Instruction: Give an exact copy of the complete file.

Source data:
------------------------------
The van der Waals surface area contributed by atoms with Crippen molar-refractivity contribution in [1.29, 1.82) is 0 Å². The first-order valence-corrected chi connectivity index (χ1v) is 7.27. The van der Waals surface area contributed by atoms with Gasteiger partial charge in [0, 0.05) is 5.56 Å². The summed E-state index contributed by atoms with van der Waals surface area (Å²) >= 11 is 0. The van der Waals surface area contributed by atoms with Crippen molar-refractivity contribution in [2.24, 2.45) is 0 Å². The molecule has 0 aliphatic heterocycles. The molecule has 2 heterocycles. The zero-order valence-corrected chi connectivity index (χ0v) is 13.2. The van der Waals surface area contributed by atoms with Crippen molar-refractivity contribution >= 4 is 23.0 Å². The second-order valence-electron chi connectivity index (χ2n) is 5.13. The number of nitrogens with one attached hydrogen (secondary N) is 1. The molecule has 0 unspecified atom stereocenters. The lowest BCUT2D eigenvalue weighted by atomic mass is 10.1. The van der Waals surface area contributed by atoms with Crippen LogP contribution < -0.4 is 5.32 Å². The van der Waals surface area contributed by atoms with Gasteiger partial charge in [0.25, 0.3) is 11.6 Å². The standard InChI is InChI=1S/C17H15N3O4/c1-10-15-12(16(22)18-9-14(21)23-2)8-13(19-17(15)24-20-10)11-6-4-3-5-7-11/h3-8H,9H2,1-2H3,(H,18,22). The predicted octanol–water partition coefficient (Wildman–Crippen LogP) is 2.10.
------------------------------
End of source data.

The van der Waals surface area contributed by atoms with Crippen molar-refractivity contribution in [1.29, 1.82) is 0 Å². The first-order valence-corrected chi connectivity index (χ1v) is 7.27. The van der Waals surface area contributed by atoms with Gasteiger partial charge in [0, 0.05) is 5.56 Å². The summed E-state index contributed by atoms with van der Waals surface area (Å²) >= 11 is 0. The van der Waals surface area contributed by atoms with Crippen molar-refractivity contribution in [2.24, 2.45) is 0 Å². The molecule has 0 aliphatic heterocycles. The molecule has 2 heterocycles. The zero-order valence-corrected chi connectivity index (χ0v) is 13.2. The van der Waals surface area contributed by atoms with Crippen molar-refractivity contribution >= 4 is 23.0 Å². The second-order valence-electron chi connectivity index (χ2n) is 5.13. The number of nitrogens with one attached hydrogen (secondary N) is 1. The molecule has 0 unspecified atom stereocenters. The lowest BCUT2D eigenvalue weighted by atomic mass is 10.1. The van der Waals surface area contributed by atoms with Crippen LogP contribution < -0.4 is 5.32 Å². The van der Waals surface area contributed by atoms with Gasteiger partial charge in [0.25, 0.3) is 11.6 Å². The standard InChI is InChI=1S/C17H15N3O4/c1-10-15-12(16(22)18-9-14(21)23-2)8-13(19-17(15)24-20-10)11-6-4-3-5-7-11/h3-8H,9H2,1-2H3,(H,18,22). The predicted octanol–water partition coefficient (Wildman–Crippen LogP) is 2.10.